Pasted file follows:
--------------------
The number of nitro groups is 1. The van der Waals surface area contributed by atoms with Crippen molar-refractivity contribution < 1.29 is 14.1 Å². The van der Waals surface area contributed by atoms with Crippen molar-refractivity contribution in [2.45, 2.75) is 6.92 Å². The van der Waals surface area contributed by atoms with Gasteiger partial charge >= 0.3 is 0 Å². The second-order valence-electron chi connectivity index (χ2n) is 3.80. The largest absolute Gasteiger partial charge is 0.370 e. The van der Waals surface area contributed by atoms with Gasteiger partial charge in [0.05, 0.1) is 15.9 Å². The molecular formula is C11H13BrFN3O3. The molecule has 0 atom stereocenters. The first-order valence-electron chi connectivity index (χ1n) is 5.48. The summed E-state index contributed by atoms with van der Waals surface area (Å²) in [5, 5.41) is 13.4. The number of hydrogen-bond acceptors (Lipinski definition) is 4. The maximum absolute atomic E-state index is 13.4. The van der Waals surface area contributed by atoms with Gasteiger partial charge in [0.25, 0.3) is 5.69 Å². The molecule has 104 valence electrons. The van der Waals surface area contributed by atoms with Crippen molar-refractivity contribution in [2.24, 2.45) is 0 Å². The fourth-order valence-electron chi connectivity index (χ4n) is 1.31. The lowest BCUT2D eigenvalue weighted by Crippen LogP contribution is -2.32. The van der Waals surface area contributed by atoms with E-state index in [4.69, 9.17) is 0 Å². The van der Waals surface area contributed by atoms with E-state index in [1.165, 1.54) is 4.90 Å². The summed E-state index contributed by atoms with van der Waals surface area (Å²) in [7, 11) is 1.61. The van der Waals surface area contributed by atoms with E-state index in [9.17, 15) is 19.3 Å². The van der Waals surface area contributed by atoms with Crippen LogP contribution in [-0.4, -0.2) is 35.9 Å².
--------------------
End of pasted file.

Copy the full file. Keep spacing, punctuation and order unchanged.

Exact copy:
The number of nitro groups is 1. The van der Waals surface area contributed by atoms with Crippen molar-refractivity contribution < 1.29 is 14.1 Å². The van der Waals surface area contributed by atoms with Crippen molar-refractivity contribution in [2.45, 2.75) is 6.92 Å². The van der Waals surface area contributed by atoms with Gasteiger partial charge >= 0.3 is 0 Å². The second-order valence-electron chi connectivity index (χ2n) is 3.80. The largest absolute Gasteiger partial charge is 0.370 e. The van der Waals surface area contributed by atoms with Gasteiger partial charge in [0.05, 0.1) is 15.9 Å². The molecular formula is C11H13BrFN3O3. The molecule has 0 atom stereocenters. The first-order valence-electron chi connectivity index (χ1n) is 5.48. The summed E-state index contributed by atoms with van der Waals surface area (Å²) in [5, 5.41) is 13.4. The number of hydrogen-bond acceptors (Lipinski definition) is 4. The maximum absolute atomic E-state index is 13.4. The van der Waals surface area contributed by atoms with Gasteiger partial charge in [0.25, 0.3) is 5.69 Å². The molecule has 104 valence electrons. The van der Waals surface area contributed by atoms with Crippen molar-refractivity contribution in [2.24, 2.45) is 0 Å². The fourth-order valence-electron chi connectivity index (χ4n) is 1.31. The lowest BCUT2D eigenvalue weighted by Crippen LogP contribution is -2.32. The van der Waals surface area contributed by atoms with E-state index in [4.69, 9.17) is 0 Å². The van der Waals surface area contributed by atoms with E-state index in [1.165, 1.54) is 4.90 Å². The summed E-state index contributed by atoms with van der Waals surface area (Å²) in [7, 11) is 1.61. The van der Waals surface area contributed by atoms with E-state index in [9.17, 15) is 19.3 Å². The van der Waals surface area contributed by atoms with Crippen LogP contribution in [-0.4, -0.2) is 35.9 Å².